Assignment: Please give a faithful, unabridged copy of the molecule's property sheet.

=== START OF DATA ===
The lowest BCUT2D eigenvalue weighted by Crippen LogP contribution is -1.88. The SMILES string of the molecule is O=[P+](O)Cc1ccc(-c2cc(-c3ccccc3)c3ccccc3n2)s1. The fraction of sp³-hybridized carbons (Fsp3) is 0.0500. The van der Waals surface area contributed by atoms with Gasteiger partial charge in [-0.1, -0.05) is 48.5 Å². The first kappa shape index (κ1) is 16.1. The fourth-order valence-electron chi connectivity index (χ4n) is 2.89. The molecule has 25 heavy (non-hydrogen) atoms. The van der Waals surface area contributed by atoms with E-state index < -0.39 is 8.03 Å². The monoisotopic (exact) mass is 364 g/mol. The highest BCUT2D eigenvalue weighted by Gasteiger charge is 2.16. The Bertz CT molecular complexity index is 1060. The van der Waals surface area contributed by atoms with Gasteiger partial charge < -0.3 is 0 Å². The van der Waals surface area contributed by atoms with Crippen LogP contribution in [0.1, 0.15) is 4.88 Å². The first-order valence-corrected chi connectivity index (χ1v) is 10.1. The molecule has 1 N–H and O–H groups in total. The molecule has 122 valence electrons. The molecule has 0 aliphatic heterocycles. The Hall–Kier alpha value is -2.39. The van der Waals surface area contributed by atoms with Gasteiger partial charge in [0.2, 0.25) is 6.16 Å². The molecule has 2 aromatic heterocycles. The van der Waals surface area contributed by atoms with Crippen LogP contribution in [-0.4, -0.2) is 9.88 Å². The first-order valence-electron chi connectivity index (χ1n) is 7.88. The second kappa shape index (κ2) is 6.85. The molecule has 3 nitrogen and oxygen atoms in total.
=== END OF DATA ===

The lowest BCUT2D eigenvalue weighted by Crippen LogP contribution is -1.88. The SMILES string of the molecule is O=[P+](O)Cc1ccc(-c2cc(-c3ccccc3)c3ccccc3n2)s1. The fraction of sp³-hybridized carbons (Fsp3) is 0.0500. The van der Waals surface area contributed by atoms with Gasteiger partial charge in [-0.1, -0.05) is 48.5 Å². The first kappa shape index (κ1) is 16.1. The fourth-order valence-electron chi connectivity index (χ4n) is 2.89. The molecule has 25 heavy (non-hydrogen) atoms. The van der Waals surface area contributed by atoms with E-state index < -0.39 is 8.03 Å². The monoisotopic (exact) mass is 364 g/mol. The highest BCUT2D eigenvalue weighted by Gasteiger charge is 2.16. The Bertz CT molecular complexity index is 1060. The van der Waals surface area contributed by atoms with Gasteiger partial charge < -0.3 is 0 Å². The van der Waals surface area contributed by atoms with Crippen LogP contribution in [0.1, 0.15) is 4.88 Å². The first-order valence-corrected chi connectivity index (χ1v) is 10.1. The molecule has 1 N–H and O–H groups in total. The molecule has 122 valence electrons. The molecule has 0 aliphatic heterocycles. The Hall–Kier alpha value is -2.39. The van der Waals surface area contributed by atoms with Gasteiger partial charge in [0.2, 0.25) is 6.16 Å². The molecule has 2 aromatic heterocycles. The van der Waals surface area contributed by atoms with Crippen LogP contribution in [-0.4, -0.2) is 9.88 Å². The first-order valence-electron chi connectivity index (χ1n) is 7.88. The second kappa shape index (κ2) is 6.85. The molecule has 3 nitrogen and oxygen atoms in total.